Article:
The Inquiry Planning with EE Philosophy assignment has encouraged me to rethink the discourse of an environmental educator. Being able to teach a mathematics lesson, with EE, Science and Social Studies outcomes, have enabled me to challenge the discourse that “women are traditionally not thought to be qualified to teach geography, social studies, science, or mathematics. Instead, women are expected to teach Health, English and other humanities” (CJ5: Define ‘Woman’, 15/3/2017). “I fit the traditional expectation of a female teacher, because I am not interested in those subjects, but I am not choosing to agree with the cultural narrative” (CJ5: Define ‘Woman’, 15/3/2017). I want to disrupt the discourse of what an environmental educator is by purposely choosing to not fit the mold.
The hope and despair philosophy within Embodying Ecoliteracy project and In the Middle of Things Meta Reflection has allowed me to rethink the purpose behind my actions to help the environment. My Embodying Ecoliteracy project connected to The Lorax; The Lorax is in despair about the diminishing trees in the environment. Similarly, I was is in despair about the harm that plastic causes to the environment; contributions to climate change through CO2 emissions, interfering with water ways and animals’ habitats. By being in despair about the state of the Earth, I feel that I must save the Earth, an anthropocentrism way of thinking. Also, I have rethought the connection that despair and action learning projects have, something that I hadn’t considered before. In my Meta Reflection I wrote, “reducing plastics … adheres to the anthropocentrism philosophy because it is often a ‘save the planet’ action encouraged in elementary education” (“In the Middle of Things” - Meta Reflection, 11/3/2017). Although reducing plastic is a good start, the Embodying Ecoliteracy project has made it possible for me to realize that that alone won’t save the Earth. Ecoliteracy among society will contribute to ‘saving the Earth’, or at least, reducing causes of climate change.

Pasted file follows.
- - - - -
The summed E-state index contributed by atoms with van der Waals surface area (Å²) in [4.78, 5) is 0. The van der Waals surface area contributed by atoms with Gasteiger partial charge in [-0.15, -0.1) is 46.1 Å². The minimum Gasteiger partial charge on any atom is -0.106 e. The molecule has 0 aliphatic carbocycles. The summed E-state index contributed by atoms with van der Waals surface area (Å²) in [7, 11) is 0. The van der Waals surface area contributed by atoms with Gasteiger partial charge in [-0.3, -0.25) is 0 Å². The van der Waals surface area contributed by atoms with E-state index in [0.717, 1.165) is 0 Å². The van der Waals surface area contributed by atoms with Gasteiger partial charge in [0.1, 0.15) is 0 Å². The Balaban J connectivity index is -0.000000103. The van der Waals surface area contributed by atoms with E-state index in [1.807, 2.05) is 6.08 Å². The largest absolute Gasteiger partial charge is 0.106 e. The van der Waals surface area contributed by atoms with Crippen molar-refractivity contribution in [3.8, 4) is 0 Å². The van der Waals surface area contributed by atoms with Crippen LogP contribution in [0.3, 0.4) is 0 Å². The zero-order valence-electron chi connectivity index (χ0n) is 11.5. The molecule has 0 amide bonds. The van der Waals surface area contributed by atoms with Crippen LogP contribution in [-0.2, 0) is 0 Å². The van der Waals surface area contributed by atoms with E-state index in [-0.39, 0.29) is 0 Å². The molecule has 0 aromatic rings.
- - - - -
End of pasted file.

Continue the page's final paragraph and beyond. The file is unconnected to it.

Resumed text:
Ecoliteracy illustrates being connected to the environment, the opposite of ecophobia. I wrote in the Creative Journal 4, “When I was younger, I was intrigued by the frogs and snakes [at my cabin], I wasn't ever grossed out. And as I got older, I became afraid. Why did my eco identity slowly change, even though the things I was scared of later in life I had done many times before?” (CJ4: My Eco-identity Through My Community, 7/3/2017). This makes me wonder if, and how, schools reproduce ecophobia. Did school diminish my ecoliteracy? The creative journal process has made it possible for me to express my ideas visually and through writing to become more ecoliterate. I thrive from both way of learning, so this activity has been especially memorable and helpful by combining both mediums. I am continuingly improving my ecoliteracy, however, there was a time in this semester when I was not ecoliterate; I did not follow through with the challenge to explain to others as to why reducing plastics is beneficial for the environment. I was hesitant do so because of the social attitudes towards people who come across as activists, such as the Lorax, “[Who] spoke with a voice that was sharpish and bossy” (Seuss, 1972, p. 20-21). There is room to grow within my eco-identity.
ESCI 302 has been a “place of learning, … [has given me] a sense of self as well as [helped me to rethink my social and cultural positions [which have] … emerged [throughout the semester]” (Ho, n.d., p. 6).
Capra, F. (2007). Sustainable Living, Ecological Literacy, and the Breath of Life. Canadian Journal of Environmental Education, 12 (1). p. 9-18.
Curthoys, L., Cuthburtson, B., & Clark, J. (2012). Community Story Circles: An opportunity to rethink the epistemological approach to heritage interpretive planning. Canadian Journal of Environmental Education, 17, 173-187.
Orr, D. (2004). The Problem of Disciplines, p. 94-98.
Yi Chien Jade Ho. (n.d). Traveling with a World of Complexity: Critical Pedagogy of Place and My Decolonizing Encounters, p.1-16.